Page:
D.C. Police Chief Peter Newsham said he disagreed with the arbitrators’ conclusions on when the clock started in those cases. “The public has to suffer because somebody violated an administrative rule,” Newsham said, adding that two-thirds of the officers reinstated because of missed investigative deadlines are no longer on the D.C. force.

Police unions argue that the right to appeal terminations through arbitration protects officers from arbitrary punishment or being second-guessed for their split-second decisions. Unions contend that police chiefs are prone to overreach, especially when there is public or political pressure to fire officers. In interviews, local and national union officials said some of the 451 reinstated officers should never have been fired in the first place.

“They’re held to a higher standard,” said James Pasco, executive director of the national Fraternal Order of Police. “Their work is constantly scrutinized to a far higher degree. You very seldom see any phone-cam indictments of trash collectors or utility workers.”

Local police departments have often been criticized in recent years as not holding their officers accountable in fatal shootings, or in cases of brutality and corruption. To address the outcry from the public, the Department of Justice has employed its authority to investigate police departments for civil rights violations and to force reforms. Under President Barack Obama, Justice launched dozens of these investigations. The tactic was used, for example, in the aftermath of the 2014 fatal police shooting of Michael Brown in Ferguson, Mo.

The Trump administration, however, has indicated that local officials should take the lead in policing their own departments. “I think there’s concern that good police officers and good departments can be sued by the Department of Justice when you just have individuals within a department who have done wrong,” Attorney General Jeff Sessions said during his Senate confirmation hearing this year.

Justice Department officials recently told The Post that the department will be more judicious in launching civil rights investigations.

“The Attorney General has explicitly said that ‘police officers who abuse their sacred trust are made to answer for their misconduct’ and that ‘the Department of Justice will hold accountable any law enforcement officer who violates the civil rights of our citizens by using excessive force.’ Any assertion to the contrary is flat out wrong and incredibly irresponsible,” said Ian D. Prior, a Department of Justice spokesman, in a written statement.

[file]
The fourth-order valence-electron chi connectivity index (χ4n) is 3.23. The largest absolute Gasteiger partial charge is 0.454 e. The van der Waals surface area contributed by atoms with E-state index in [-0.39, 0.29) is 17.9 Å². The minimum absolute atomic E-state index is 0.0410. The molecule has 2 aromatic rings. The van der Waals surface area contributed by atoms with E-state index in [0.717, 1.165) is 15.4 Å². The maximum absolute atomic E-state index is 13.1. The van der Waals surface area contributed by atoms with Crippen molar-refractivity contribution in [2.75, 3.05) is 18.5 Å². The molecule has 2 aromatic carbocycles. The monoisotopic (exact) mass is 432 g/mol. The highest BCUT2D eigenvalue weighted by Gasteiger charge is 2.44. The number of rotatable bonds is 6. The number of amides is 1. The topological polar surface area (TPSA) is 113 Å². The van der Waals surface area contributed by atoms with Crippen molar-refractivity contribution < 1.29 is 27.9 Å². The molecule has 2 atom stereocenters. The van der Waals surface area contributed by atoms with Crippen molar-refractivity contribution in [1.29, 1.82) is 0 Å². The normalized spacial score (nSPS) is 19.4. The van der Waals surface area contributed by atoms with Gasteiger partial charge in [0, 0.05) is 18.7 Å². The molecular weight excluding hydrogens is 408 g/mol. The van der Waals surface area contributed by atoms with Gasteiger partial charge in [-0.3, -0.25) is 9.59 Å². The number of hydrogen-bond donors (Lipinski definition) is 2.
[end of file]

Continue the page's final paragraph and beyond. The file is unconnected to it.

“What the Attorney General does not believe, however, is that the unconstitutional actions of one police officer should result in onerous and ineffective agreements between the Department of Justice and local police departments that prevent law enforcement from reducing violent crime and protecting the public,’ ” Prior said in the statement.

But in a speech to law enforcement officers recently, President Trump made comments that were widely interpreted as condoning police violence against “thugs” who are taken into custody. He told officers: “[P]lease don’t be too nice.”

“When you guys put somebody in the car and you’re protecting their head. … I said, you can take the hand away, okay?” Trump said.

The White House later said the president had been joking.

The 37 departments that complied with the The Post’s request for records employ nearly 91,000 officers. The nearly 1,900 firings and the 451 re-hirings show both how rare it is for departments to fire officers and how difficult it is to keep many of those from returning.

“It’s the frustrating part of my job,” said Boston Police Commissioner William B. Evans, who has been compelled to rehire four officers. “Most of the people we terminate [it] is clearly for good reason.”

Read full series report at Fired/ Hired -By Kimbriell Kelly, Wesley Lowery and Steven Rich | Washington Post

The 9 piece series includes: Fired/HiredGetaway DriverSuspended Then FiredThe Eight Year FiringA Challenge to FightFatal ForceMissed DeadlineNo Due ProcessA Rush to Judgment

This article was produced in partnership with the Investigative Reporting Workshop at American University. Students Teaganne Finn, Josephine Peterson, Matt Hanan, Taylor Hartz, Jordan Houston and Shaun Courtney contributed reporting to this article. Dalton Bennett and Alice Crites also contributed to this report.


Recommended…
Fired/Rehired: Documents Behind the Cases of Reinstated Police Officers
✻​ Alarming Number Of Cops Fired And Rehired Since 2016 | NewsOne hosted by Roland Martin (Video)

✻​ Cast-Out Police Officers Are Often Hired in Other Cities -By Timothy Wilson | The New York Times
✻​ How Police Unions and Arbitrators Keep Abusive Cops on the Street -By Conor Friedersdorf | The Atlantic

✻​ How Fired Police Officers Often End Up Back on the Job | CBS

Advertisements